The Long View: “Strategic Silence”

THE LONG VIEW

‘Strategic silence’

 / 04:35 AM March 09, 2022

In a nutshell, that was the policy of the Philippines concerning Ukraine, despite Ukranian lobbying for the country to raise its voice in support of that invaded nation, until the secretary of foreign affairs went to Poland. The experience seemingly inspired the DFA to innovate foreign policy and add the country’s voice to the majority of nations condemning Russia’s actions.

Last week, I mentioned how it apparently took the President by surprise; thereafter, it seems the President resigned himself to the new state of affairs but focused his attention on Russian arms purchases dear to his heart. In www.phdefresource.com, (click “air force” then select “heavy lift helicopter”) you will find the detailed story of how the President personally insisted the timetable for the acquisition of heavy-lift choppers be not only accelerated but be specifically sourced from Russia, as a condition for his approving the purchase of Black Hawk choppers (itself a compromise as he had wanted to end the AFP’s practice of sourcing equipment from the United States). It’s proven a bumpy ride, not least because of the risk of incurring sanctions in the Philippines; but shortly after Russia’s Ukrainian invasion, the secretary of defense reportedly announced the down payment had been made: this was likely reassuringly raised in last week’s meeting called by the President.

As I also mentioned last week, it seems the online activities of the President and Marcos’ supporters were primed to push the Russian line while suggesting it served as a warning against hard-headed places like Taiwan and the Philippines concerning China. Rappler, which outlined the extensive use of Russian online assets for the government back in 2019, reported last week that pro-Marcos and Duterte accounts were busy pushing a pro-Moscow line (even as others observed a downturn in online activity for the Marcos campaign). This serves as a timely reminder of what the world is discussing. It boils down to this: Just the other day, Beijing announced Moscow is its “most important strategic partner,” adding that theirs is “one of the most crucial bilateral relationships in the world.” A rejection of the global campaign of imposing sanctions and demands to condemn the invasion.

This comes as the world marks a half-century since Richard Nixon, in a bold gambit to drive a wedge between the Soviet Union and Communist China, opened up relations with Beijing. What followed was the American pursuit of helping shepherd the People’s Republic into the global community operating under American-led rules, first by taking over Taiwan’s seat in the UN Security Council and culminating in China acceding to the World Trade Organization. A half-century on, as China reclaims the global position it had occupied until the late 1700s, and America recedes in influence, Americans are challenging the wisdom of Nixon’s move even as Russia and China have once again become allies. China, always consistently critical of the idea of sanctions to compel countries to behave a certain way, and eager to expand its own strategies to displacing American dominance, has resisted global opinion in terms of Russia and discreetly kept open ways for Russia to further cement the partnership the two countries most recently underscored last February when Putin and Xi met.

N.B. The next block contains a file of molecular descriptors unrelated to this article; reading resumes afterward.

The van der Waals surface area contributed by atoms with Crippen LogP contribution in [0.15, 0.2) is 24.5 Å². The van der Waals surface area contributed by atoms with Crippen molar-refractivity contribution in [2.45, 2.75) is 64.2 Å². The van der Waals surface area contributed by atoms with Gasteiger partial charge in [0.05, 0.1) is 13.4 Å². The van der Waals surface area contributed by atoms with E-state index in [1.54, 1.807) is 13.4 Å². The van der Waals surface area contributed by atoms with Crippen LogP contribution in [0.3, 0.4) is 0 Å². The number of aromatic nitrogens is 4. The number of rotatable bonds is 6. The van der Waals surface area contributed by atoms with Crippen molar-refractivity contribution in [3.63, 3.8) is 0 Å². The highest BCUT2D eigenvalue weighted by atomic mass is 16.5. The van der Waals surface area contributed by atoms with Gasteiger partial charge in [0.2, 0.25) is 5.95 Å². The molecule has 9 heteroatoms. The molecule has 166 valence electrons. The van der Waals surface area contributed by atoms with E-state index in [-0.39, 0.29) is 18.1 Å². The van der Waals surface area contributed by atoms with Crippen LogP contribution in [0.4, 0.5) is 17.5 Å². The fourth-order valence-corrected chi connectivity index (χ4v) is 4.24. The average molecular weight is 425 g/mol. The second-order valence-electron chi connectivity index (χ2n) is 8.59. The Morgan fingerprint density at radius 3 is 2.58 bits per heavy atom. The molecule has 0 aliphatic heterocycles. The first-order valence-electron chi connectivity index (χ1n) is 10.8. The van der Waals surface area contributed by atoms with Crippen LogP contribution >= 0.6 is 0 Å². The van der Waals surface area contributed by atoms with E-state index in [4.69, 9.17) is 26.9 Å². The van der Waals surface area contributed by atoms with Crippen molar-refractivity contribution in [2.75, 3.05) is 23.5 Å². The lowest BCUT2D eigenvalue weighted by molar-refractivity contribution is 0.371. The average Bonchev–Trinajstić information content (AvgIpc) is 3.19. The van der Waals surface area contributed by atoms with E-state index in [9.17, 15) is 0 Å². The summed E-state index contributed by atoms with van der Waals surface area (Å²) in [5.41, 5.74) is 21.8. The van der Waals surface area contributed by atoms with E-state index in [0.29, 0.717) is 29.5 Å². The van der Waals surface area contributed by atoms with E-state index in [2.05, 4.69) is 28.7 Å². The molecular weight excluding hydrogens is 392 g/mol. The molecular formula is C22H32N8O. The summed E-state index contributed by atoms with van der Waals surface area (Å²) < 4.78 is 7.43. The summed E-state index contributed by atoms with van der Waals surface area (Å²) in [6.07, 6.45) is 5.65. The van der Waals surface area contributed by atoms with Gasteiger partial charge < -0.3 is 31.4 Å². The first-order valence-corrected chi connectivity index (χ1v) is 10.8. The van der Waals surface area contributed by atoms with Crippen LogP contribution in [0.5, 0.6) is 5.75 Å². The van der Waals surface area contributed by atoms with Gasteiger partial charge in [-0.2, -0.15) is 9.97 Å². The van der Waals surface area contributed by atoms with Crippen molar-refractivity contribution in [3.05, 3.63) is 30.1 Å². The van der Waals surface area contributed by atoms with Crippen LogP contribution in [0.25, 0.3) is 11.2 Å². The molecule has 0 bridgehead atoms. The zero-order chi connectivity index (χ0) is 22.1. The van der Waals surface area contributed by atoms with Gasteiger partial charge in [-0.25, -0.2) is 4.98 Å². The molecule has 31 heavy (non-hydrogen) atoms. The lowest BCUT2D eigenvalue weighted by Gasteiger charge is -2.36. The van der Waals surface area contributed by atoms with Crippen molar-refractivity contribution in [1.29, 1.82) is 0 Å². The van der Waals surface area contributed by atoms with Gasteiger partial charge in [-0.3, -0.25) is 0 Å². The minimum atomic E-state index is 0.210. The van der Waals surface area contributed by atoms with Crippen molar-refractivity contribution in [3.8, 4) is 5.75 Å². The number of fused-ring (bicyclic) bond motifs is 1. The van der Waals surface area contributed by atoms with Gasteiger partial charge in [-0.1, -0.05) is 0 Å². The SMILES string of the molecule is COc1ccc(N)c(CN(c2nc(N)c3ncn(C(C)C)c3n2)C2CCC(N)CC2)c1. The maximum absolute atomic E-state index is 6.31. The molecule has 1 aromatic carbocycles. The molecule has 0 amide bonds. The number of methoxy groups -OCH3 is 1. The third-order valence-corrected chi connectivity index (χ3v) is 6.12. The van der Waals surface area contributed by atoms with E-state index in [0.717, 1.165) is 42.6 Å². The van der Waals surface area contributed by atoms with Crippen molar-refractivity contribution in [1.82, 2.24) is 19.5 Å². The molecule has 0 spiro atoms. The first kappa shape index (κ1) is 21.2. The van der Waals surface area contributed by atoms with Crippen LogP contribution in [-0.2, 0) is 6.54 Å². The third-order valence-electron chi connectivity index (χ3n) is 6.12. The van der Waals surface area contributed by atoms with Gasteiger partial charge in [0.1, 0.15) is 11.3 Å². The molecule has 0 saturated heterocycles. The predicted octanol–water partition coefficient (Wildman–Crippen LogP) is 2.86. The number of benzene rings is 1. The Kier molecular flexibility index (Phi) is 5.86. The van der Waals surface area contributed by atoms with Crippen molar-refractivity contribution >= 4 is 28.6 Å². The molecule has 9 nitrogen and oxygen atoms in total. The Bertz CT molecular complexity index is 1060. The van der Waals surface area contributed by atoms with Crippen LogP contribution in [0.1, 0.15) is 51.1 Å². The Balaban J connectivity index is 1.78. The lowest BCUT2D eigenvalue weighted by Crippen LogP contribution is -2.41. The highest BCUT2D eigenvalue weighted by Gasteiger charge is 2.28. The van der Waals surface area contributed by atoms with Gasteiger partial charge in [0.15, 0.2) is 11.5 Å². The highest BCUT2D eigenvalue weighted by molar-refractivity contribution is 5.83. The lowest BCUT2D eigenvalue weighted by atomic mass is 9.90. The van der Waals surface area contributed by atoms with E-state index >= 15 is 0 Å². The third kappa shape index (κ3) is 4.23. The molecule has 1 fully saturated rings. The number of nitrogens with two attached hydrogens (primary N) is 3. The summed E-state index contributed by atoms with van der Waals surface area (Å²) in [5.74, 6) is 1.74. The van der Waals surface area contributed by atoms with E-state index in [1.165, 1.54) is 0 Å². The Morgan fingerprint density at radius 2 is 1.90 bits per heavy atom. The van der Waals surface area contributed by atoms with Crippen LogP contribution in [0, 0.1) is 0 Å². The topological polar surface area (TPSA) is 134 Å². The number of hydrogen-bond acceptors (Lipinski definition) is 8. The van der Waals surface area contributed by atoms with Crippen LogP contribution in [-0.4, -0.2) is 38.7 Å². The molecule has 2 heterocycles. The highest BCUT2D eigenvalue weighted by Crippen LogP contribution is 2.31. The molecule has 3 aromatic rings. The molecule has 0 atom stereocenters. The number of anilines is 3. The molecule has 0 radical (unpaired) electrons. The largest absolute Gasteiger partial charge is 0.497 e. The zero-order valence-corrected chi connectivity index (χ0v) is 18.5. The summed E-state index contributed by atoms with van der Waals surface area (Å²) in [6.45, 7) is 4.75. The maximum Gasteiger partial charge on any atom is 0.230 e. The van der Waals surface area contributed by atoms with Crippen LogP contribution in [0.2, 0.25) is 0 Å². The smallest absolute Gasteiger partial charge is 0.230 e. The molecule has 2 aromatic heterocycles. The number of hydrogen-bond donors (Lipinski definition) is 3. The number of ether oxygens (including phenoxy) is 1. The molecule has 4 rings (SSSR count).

Among the things China has made available: When Visa and Mastercard pulled out, Russian banks announced they were exploring using UnionPay, China’s own payment card system. Earlier, Russia had been ousted from the SWIFT bank transaction network: but China has its own system, CIPS which in turn fosters the use of the Chinese yuan (and the Hong Kong dollar), potentially enough of an umbilical cord for Russia which can continue to transact with China and sell exports banned elsewhere. If Russia miscalculated in thinking it could mount a quick blitzkrieg in Ukraine, and that the West would stand by merely wringing its hands, it didn’t make a mistake in increasingly strengthening an alliance reversing the historic suspicions between Russia and China, and creating a united front against the United States. The emerging regional order that was fostered by American defense diplomacy: cooperation between Australia, Japan, and India, as a counter to China’s “all under heaven” dream of restored paramount status in the world. Russia’s extensive ties with India have created a wedge keeping that country from joining the rest of the world in condemnation.

Even as the President worried about his Russian military deals, Marcos Jr. did a backstep. After initially toeing a line very similar to the “strategic silence” our diplomats originally took to be their marching orders concerning Ukraine, he then said he hoped for peace and respect for Ukraine. This costs nothing as it means nothing: even as Russia and China come together due to a shared strategic vision, it’s well to bear in mind those interests converge in one candidacy tying together old and new ties to both country: Marcos-Duterte.

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Manuel L. Quezon III.

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